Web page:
Broad coalitions across research data and software platforms exist and have a place in defining community benefit and approaches. However, they also stand in our way of action. We need a venue to openly discuss ideas, and we need to trust that collaborators will offer resources openly and productively, not just showing up for attendance’s sake but rather, be invested in building a fertile ecosystem together. While it may be unpopular in some circles, this will mean building an exclusionary space. One where the members have pledged to support the collective benefit over individual reward.
This type of community already exists. We just haven't formalized it. Now is the time to move quickly toward our common goals. This type of space is required for coordination across stakeholders to build clear examples of the ROI of our investments into data and software publishing, and better integrate leadership (across all stakeholders) into the conversation.
Committing resources and intentional work - and not just showing up
Achieving scalable, high-quality, interoperable data and software publishing is possible. There are already builders, some represented by the authorship of this article, that are on the right path, building tools that effectively meet the needs of researchers in an open and pluggable way. One example is InvenioRDM, a flexible and turn-key next-generation research data management repository built by CERN and more than 25 multi-disciplinary partners world-wide; InvenioRDM leverages community standards and supports FAIR practices out of the box. Another example of agnostic, pluggable tooling, in this case for software submission, are the submission workflow tools currently developed in the HERMES project. These allow researchers to automate the publication of software artifacts together with rich metadata, to create software publications following the FAIR Principles for Research Software.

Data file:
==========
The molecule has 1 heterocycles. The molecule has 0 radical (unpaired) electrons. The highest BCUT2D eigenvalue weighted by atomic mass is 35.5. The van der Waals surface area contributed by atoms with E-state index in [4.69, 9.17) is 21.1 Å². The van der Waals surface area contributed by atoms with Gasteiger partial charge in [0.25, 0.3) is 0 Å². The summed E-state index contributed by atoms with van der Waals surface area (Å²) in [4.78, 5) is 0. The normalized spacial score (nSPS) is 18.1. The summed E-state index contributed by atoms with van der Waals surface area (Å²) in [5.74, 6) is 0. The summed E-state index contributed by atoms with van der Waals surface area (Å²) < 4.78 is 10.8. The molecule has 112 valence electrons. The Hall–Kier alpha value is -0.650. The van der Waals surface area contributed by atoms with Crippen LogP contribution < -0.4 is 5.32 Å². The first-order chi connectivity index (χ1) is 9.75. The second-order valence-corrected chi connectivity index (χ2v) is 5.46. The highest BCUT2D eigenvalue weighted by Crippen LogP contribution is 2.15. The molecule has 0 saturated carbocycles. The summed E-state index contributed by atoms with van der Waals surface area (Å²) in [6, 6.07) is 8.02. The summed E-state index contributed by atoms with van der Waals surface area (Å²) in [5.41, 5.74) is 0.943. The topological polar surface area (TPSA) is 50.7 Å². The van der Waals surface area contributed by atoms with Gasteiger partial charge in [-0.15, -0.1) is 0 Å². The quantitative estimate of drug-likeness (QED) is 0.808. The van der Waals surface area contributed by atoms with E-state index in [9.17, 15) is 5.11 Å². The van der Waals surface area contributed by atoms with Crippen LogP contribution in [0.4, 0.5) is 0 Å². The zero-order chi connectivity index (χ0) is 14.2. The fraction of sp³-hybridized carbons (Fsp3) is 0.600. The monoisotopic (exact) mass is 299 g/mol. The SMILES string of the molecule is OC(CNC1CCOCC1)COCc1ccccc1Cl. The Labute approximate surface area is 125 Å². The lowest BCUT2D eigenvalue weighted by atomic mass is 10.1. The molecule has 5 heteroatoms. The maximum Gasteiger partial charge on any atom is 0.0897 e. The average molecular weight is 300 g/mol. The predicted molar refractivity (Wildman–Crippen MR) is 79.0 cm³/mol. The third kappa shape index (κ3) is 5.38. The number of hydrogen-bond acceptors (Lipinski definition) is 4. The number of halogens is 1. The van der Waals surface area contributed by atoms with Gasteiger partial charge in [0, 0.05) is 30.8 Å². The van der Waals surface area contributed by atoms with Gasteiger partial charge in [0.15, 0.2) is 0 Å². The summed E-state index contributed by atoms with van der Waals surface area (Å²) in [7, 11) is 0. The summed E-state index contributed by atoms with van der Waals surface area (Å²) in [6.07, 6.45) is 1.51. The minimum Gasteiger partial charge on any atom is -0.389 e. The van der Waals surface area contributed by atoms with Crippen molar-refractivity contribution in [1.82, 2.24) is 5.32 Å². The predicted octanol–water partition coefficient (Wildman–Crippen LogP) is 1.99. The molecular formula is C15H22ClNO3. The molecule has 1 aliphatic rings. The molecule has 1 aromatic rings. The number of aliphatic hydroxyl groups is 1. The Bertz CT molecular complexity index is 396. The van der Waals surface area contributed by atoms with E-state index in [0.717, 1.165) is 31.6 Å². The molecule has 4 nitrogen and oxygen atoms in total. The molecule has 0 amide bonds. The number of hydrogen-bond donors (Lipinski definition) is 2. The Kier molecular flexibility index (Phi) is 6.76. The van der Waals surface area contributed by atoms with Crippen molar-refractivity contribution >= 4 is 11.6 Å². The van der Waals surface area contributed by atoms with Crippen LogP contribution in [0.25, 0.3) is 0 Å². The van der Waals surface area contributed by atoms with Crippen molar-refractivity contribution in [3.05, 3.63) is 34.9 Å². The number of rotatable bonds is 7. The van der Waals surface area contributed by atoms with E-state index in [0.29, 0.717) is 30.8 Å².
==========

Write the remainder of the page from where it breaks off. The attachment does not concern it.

Meaningful progress and lasting success requires people to do real work and commit real resources. Success requires community-led and community-serving projects across multiple scholarly and research communities to rally behind and support those driving progress in data and software publishing and adoption of best practices and community standards that enable a bright, interoperable, and function-forward scholarly ecosystem. Success will also depend upon transparency to shine a light on vanguards leading this journey, as well as exposure and an understanding of conflicting motivations and interests that prioritize good PR and drain energy and resources from the community. Success ultimately requires true collaboration, with a mindset of “for the community - long-term” as opposed to “for my project - right now”, and focused action to deliver results and solutions.
The time is now! We are highly committed to this vision by working together to build the community and technical structures needed to finally advance data and software publishing across research disciplines.
This post was cowritten by all attendess of the NSF- funded workshop:
John Chodacki, California Digital Library
Maria Praetzellis, California Digital Library
Gustavo Durand, Harvard
Jason Williams, Cold Spring Harbor Laboratory
Stefano Iacus, Harvard
Adam Shepherd, BCO-DMO
Danie Kinkade, BCO-DMO
Kristi Holmes, Northwestern/ InvenioRDM
Maria Gould, California Digital Library
Matt Carson, Northwestern
Stephan Druskat, German Aerospace Center (DLR)
Britta Dreyer, DataCite
Jose Benito Gonzalez, Zenodo/CERN
Kristian Garza, DataCite
Steve Diggs, California Digital Library
Lars Holm Nielsen, Zenodo/CERN
Copyright © 2023 Stephan Druskat, Kristi Holmes, Jose Benito Gonzalez Lopez, Lars Holm Nielsen, Stefano Iacus, Adam Shepherd, John Chodacki, Danie Kinkade, Gustavo Durand. Distributed under the terms of the Creative Commons Attribution 4.0 License.